Butts, Crotches or Burls it may require from four to six times the footage to cover 
a given area due to defects and shape irregularity. 







MAHOGANY VENEER 




" 'xipany 






^tnpe 



Vcnerr rut i 

tna< 






[8] 



THE MANUFACTURE OF FACES 

After the veneer is cut the sheets must be prepared for final gluing into Plywood and the 
important steps to consider are drying of the veneer and the subsequent manufacture of 
matched faces. The veneers are dried in a long heat and humidity controlled mechanical 
dryer. The sheets go in one end wet and come out of the other end dry and flat. The veneer 
then passes through a platen re-dryer. This type of dryer consists of a series of smooth flat 
steam-heated leaves or platens which are alternately squeezed together to flatten the veneer 
and opened up to allow the moisture to escape from the wood surfaces. 

The most important procedure from the angle of final appearance of the Plywood is the 
manufacture of the faces after the selected veneer has been cut and dried. 

The veneer is first cut by clippers to dimensions approximately one inch longer and wider 
than the finished dimension to allow for final trimming after gluing. The veneer is then 
laid out to insure the best effects possible, special care being taken on architectural Plywood 
to make certain that the most prominent panels receive the best parts of the flitch. 

The veneers are then put through an edge jointer to insure perfectly tight joints and are 
taped. Special care is taken that the character and figure as well as the color of the adja- 
cent pieces of veneer are accurately matched at each tape joint. In addition to taping the 
veneers in a face, it is standard practice with us to glue the edges of the veneer together 
under the tape. This is done by folding back the joints after taping and passing the exposed 
edges over a small glue roller. 

CROSSBANDING AND CORE STOCK 

Only one-piece crossbanding of soft textured woods (usually Poplar) should be used under 
face veneers as there is a danger of joints showing after the plywood is finished when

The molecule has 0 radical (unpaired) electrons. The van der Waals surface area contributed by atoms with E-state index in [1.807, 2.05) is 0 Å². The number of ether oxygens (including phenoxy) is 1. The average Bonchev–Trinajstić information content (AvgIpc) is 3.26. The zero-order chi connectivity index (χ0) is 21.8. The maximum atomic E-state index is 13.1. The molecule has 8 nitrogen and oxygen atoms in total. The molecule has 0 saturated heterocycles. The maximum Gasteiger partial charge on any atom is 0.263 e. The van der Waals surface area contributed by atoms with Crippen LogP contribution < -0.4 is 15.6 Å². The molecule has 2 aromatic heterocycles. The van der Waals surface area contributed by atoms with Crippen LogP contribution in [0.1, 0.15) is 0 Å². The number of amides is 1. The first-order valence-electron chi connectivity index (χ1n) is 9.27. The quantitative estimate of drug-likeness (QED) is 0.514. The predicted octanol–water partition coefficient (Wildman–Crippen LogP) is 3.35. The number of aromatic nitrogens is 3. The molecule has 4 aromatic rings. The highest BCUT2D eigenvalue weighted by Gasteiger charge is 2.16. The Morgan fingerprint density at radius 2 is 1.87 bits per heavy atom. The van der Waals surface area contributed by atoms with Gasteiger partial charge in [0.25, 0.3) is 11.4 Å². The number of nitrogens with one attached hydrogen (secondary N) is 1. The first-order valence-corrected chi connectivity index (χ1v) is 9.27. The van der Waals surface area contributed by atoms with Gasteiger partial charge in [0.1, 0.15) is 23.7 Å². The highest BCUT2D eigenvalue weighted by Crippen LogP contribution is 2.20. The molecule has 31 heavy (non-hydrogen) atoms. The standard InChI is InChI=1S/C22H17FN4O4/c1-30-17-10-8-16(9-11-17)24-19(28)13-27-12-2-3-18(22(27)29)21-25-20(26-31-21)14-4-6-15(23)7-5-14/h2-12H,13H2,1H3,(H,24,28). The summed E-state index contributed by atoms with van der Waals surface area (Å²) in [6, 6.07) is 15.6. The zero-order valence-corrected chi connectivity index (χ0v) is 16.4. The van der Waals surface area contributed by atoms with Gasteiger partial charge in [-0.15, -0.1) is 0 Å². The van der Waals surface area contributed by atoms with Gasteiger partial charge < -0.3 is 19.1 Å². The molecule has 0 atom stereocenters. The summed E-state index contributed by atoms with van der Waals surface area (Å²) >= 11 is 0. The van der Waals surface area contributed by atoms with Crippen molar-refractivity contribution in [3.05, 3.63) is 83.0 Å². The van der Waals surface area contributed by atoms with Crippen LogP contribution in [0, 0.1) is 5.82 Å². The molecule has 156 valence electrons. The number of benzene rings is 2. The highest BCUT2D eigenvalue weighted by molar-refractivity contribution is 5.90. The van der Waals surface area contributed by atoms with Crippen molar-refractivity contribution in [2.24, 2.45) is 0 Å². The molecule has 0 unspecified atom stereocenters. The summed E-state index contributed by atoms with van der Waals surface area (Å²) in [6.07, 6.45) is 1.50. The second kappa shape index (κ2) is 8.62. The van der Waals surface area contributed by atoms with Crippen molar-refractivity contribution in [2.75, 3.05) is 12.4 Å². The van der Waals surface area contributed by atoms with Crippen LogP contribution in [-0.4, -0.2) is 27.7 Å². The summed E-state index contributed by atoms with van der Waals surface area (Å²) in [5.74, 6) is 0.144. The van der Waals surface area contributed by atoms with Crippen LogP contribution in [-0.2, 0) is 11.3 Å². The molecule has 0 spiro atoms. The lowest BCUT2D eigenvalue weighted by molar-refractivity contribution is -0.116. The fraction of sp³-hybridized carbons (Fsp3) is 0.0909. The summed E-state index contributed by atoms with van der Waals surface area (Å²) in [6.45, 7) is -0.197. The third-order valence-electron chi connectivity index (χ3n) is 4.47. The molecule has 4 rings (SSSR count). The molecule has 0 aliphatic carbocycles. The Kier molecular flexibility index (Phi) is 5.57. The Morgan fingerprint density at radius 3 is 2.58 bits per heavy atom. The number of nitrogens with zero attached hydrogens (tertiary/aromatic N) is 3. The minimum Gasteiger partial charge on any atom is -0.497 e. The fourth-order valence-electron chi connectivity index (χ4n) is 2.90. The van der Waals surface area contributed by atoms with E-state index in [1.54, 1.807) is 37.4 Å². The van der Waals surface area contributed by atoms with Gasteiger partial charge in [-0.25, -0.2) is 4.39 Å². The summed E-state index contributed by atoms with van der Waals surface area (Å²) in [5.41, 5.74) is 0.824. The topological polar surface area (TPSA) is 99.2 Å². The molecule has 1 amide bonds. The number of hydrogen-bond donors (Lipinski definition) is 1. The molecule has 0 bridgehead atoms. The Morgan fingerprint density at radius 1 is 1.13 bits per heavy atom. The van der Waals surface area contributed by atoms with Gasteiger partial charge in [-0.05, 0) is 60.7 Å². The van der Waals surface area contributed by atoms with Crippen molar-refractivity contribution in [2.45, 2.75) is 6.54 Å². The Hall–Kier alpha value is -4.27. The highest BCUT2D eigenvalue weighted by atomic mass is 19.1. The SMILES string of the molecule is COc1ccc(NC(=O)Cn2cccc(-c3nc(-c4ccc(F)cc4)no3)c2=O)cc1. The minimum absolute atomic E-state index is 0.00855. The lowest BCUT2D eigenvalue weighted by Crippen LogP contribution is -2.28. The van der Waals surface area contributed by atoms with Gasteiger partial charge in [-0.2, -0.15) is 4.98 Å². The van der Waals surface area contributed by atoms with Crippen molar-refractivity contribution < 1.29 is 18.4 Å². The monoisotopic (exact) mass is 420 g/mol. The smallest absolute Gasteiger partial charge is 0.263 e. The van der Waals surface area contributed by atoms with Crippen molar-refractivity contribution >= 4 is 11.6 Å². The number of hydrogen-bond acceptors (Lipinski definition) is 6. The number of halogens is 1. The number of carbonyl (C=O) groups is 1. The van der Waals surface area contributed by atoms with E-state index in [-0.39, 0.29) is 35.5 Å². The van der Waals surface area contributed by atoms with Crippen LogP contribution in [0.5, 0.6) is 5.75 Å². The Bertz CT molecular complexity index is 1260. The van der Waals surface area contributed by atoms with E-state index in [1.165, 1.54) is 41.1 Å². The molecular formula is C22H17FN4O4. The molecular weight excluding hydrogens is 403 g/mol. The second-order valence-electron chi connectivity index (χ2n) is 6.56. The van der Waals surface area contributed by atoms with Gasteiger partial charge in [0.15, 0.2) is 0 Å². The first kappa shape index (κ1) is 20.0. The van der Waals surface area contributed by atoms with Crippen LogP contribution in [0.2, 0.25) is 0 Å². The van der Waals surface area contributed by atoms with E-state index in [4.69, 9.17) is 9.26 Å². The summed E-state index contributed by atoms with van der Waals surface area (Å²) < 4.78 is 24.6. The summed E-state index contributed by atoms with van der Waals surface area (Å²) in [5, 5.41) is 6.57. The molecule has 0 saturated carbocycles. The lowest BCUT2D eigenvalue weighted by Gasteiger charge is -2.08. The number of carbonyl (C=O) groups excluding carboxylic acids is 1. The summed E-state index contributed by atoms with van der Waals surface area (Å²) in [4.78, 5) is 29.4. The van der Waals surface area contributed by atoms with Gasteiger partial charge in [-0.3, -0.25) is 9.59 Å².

jointed crossbandings are used. Veneer selected for the backs to properly balance the face 
veneer must be of similar type and density. 

In the manufacture of lumber cores selected Poplar and Chestnut are used. The lumber is 
kiln dried to 3-5% moisture content and then dimensioned for required sizes after which 
it is jointed and planed and ripped into narrow strips of 3-4 inches. These strips are edge 
glued and placed in a rotary clamp and allowed to dry until the glue sets. The cores are 
then placed once again in a kiln for drying and this is a most important step as the gluing 
process has increased the moisture content of the narrow lumber strips and this moisture 
must be removed. After redrying the cores are planed to required thickness and are then 
ready for use in the manufacture of the Plywood itself. 




Two-piece figured Sliced Walnut 





COURTESY OF JAMES L. TAYLOR CO. 

A Rotary Clamp Machine in which narrow lumber strips are edge glued 
for Plywood cores 



4 piece side and Butt matched 
Stumpwood (Butt) 



[9] 




HE CONSTRUCTION OF 

PLYWOOD 



It has already been explained how the crossing of the grain of alternating plies accom- 
plishes the purpose of rectifying the physical inequalities of wood. In making Plywood 
the laminae are so combined as to balance. 



STANDARD HARDWOOD CONSTRUCTIONS 

Faces & back* 

1/8" _3-ply Rotary (Veneer) core l/20"-l/28" 

3/16"— 3-ply Rotary (Veneer) core 1/20" 

1/4" — 3-ply Rotary (Veneer) core 1, 20" 

5/16"— 5-ply Rotary (Veneer) core 1/20" 

3/8" —5-ply Rotary (Veneer) core 1/20" 

1/2" — 5-ply Rotary (Veneer) core 1 20" 

5/8" —5-ply Rotary (Veneer) core 1/20" 

13/16"— 5-ply Lumber core.. 1/20" 

• Before sanding. 



Core 


Crossband 


1/20" 




1/8" 




3/16" 




1/8" 


1/20" 


1,8" 


1/12" 


3/16" 


1/8" 


3/16" 


3/16" 



11/16" 



1/20" 




The above construction practice will varj somewhat When I J core 

stock will be cul fuIL [n all cases it is important that corresponding plies on opposite